An Afternoon With a Friend...

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Status: Finished  |  Genre: Non-Fiction  |  House: Booksie Classic
A case of misplaced hospitality..

Submitted: December 12, 2011

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Submitted: December 12, 2011



One Saturday lunch time in 1993 I was by the swimming pool at the Sari Pan Pacific Hotel in Jakarta Indonesia having a beer with my friend and colleague Dominique, the hotel’s Executive Chef. As we sipped our beers and chatted, he mentioned that a friend of his had invited him to his house for a drink that afternoon but he didn’t really feel like going. After two or three more beers he suddenly felt like going after all, and insisted that I go with him. I didn’t need much persuading because I had no other plan, so we changed our clothes and rendez-voused in the hotel lobby. We climbed in to the hotel car Dominique had arranged and he gave the driver the address on a small scrap of paper. The driver read it, gave a nod and off we went. Dominique produced two cold beers from his ruck sack. It promised to be a good afternoon.

For about an hour and a half we drove deep into suburban Jakarta, passing through areas I had never seen before. Dominique and I chatted about work and football and women the way men do after a few beers, neither of us taking much notice of where we were. The driver stopped a few times to ask directions with the piece of paper containing the address clutched in his hand, then each time jumped back in and confidently set off in the direction advised. Eventually we pulled up outside a large columned house. The driver sounded the horn and after a minute or so an inquisitive face appeared at the small opening in the gate. Dominique opened his window. “Mister ada?” (Is “Mister” – the man of the house - here?) The face broke into a smile and we could hear the clanking sound of the padlock being taken off before the gate was rolled open. We entered and the driver eased the car respectfully up the gravel driveway to the front door. The smiling maid closed the gate and caught up with us to let us into the house.

But the house seemed to be empty. “Mister dimana?” Dominique asked. “Lagi keluar, Mister,” the maid responded “Katanya mau pulang sekitar jam 6.” Mister was out but he said he’d be back around 6pm. It was 4.30. “Boleh tunggu ya mbak?” Dominique asked, wanting to know if we could wait. “Boleh...” said the maid, smiling politely, gesturing that we could go inside and wait.

We proceeded to the back of the house and found a large swimming pool with, to our delight, a fully stocked bar next to it. Dominique needed no invitation. In one swift move he was behind the bar, rubbing his hands together and asking me what I wanted. I opted for a gin and tonic - not my usual but it seemed appropriate somehow given the surroundings. Dominique was on it. Within five minutes we were sitting on the edge of the pool with our shirts off, trouser legs rolled up and our feet in the water, sipping on long, cold G&Ts. The maid brought us some snacks. “So how do you know this guy?” I asked, as we basked in the late afternoon sun with our heads tilted skywards and our eyes closed. “He’s obviousy loaded.” Dominique paused to take a sip, “Actually I met him a few nights ago in a club. He’s in the oil business I think. Seems like a nice enough guy.” I was under the impression that he knew him well. “So he’s not  a close friend then?” I asked. “No, but I think I will make him one now that I have seen his house!” We both laughed. After a while Dominique extracted himself from the pool and went to find the toilet, leaving me there, lazily swishing my legs around in the cool water and looking around the manicured garden surrounding the pool.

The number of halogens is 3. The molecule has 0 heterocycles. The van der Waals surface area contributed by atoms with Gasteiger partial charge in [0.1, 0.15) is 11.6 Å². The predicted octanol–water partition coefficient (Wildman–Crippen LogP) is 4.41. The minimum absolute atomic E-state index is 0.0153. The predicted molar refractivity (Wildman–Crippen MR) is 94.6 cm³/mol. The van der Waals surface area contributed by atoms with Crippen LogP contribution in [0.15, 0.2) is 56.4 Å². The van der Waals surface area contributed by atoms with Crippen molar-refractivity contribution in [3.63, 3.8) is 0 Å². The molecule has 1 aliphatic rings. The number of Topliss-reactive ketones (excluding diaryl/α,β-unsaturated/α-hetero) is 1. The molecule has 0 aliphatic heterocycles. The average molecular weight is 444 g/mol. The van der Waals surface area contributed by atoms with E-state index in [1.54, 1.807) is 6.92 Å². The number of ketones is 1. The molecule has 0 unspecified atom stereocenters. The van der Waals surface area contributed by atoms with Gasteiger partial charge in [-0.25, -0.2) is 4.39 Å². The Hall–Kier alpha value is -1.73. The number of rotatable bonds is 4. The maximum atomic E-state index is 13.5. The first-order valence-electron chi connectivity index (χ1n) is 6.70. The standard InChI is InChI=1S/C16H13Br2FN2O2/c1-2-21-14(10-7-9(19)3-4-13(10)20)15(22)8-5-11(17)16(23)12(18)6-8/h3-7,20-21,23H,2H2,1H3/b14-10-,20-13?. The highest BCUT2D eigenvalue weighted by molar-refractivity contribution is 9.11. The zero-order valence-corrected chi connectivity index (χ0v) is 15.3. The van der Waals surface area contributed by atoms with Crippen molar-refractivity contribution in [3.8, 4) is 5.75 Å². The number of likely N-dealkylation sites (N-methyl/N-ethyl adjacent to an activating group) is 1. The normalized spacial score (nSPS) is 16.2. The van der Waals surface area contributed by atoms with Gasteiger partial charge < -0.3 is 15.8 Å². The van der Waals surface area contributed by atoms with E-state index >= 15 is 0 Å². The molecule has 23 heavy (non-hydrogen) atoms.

After a few minutes Dominique reappeared. He was doubled over laughing, hands on knees. He managed to signal me to follow him back into the house. I pulled myself out of the pool, wondering what on earth was going on. He led me to a console table below a large mirror in the living room. The table was covered with photographs, obviously of the family who lived there. Dominique pointed to the adult male in one of them. “You see this guy?” he asked rhetorically. “Well, I just asked the maid who it is, and she said it’s ‘Mister’. But I’ve never seen him before in my life.” It took a second for the point to sink in before my jaw dropped. Then I started laughing too. We were in the wrong house. We scrambled to collect our shirts, shoes and socks from the poolside, gulped down our G&Ts and ran outside. We opened the gate ourselves, jumped into the car and told the driver to get us out of there as quickly as possible. The loyal driver obeyed without any questions and sped off up the road, leaving a cloud of dust and a very bewildered-looking maid behind us. It was 5.45pm, about 15 minutes before “Mister” was due to return.

I’ve often wondered who “Mister” was and what might have happened had he come home before Dominique spotted the pictures.  If you were living in Jakarta about 18 years ago your maid told you about a couple of mystery guests in your house, let me know!

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